Finding inspiration in one’s surrounding environment hits close to home.

ex-2013-marimekko-008

Installation view (2013) Photo: Jill Kitchener
Source: https://www.textilemuseum.ca/exhibitions/past-exhibitions/marimekko,-with-love

ex-2013-marimekko-004

Karelia (Front Street), opening party. Photo: Wollin Gustavs Kayari, c. 1960
Source: https://www.textilemuseum.ca/exhibitions/past-exhibitions/marimekko,-with-love

“Marimekko introduced boldness and experimentation that left an indelible imprint immediately,” says Shauna McCabe, executive director of the Textile Museum of Canada. “The founder, Armi Ratia, had an encompassing vision about the power of design in everyday life.”

Who wouldn’t fall for these bright, bold and powerful patterns?

petri_juslin_14_10-2014_marimekko_printdesign-final_lowres_dragen_

Printex printing mill in Helsinki.
Source: https://us.marimekko.com/unfold/the-story

To learn more about Marimekko’s history visit:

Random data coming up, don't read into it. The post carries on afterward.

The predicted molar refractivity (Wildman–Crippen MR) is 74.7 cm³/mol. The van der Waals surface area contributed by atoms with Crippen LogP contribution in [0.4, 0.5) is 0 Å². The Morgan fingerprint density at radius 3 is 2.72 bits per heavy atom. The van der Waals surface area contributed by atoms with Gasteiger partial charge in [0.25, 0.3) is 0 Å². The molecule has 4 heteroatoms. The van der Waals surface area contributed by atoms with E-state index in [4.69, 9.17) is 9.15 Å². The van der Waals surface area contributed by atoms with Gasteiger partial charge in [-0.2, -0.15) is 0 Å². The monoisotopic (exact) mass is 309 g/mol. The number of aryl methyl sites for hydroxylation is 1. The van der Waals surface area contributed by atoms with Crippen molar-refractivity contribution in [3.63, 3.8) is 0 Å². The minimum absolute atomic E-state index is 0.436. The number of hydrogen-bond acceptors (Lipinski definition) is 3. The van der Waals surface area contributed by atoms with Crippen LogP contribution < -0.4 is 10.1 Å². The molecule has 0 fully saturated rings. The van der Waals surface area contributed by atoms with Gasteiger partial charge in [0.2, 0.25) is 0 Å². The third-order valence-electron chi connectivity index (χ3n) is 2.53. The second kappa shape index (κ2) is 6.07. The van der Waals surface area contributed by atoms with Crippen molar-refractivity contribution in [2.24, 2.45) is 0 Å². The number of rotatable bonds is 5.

https://us.marimekko.com/unfold/the-story

-Caroline-

 

A Little Motivation

 

tgd04-leon_539c4da9-5d80-44ab-bf73-2875cc5ea5d9_grande

Source: “The Great Discontent Issue 4.” https://shop.thegreatdiscontent.com/products/the-great-discontent-issue-four. Web. Sept 5, glaucoma 2016.

This week I would like to share with you one of my favourite magazines… The Great Discontent.  

The Great Discontent (TGD) is a print and online magazine featuring inspiring, infertility in-depth conversations with today’s artists, health makers, and risk takers. TDG looks into the lives of its subjects through long-form interviews and short features, a podcast, a live event series and film-based projects. This magazine is published by Wayward Wild in New York City.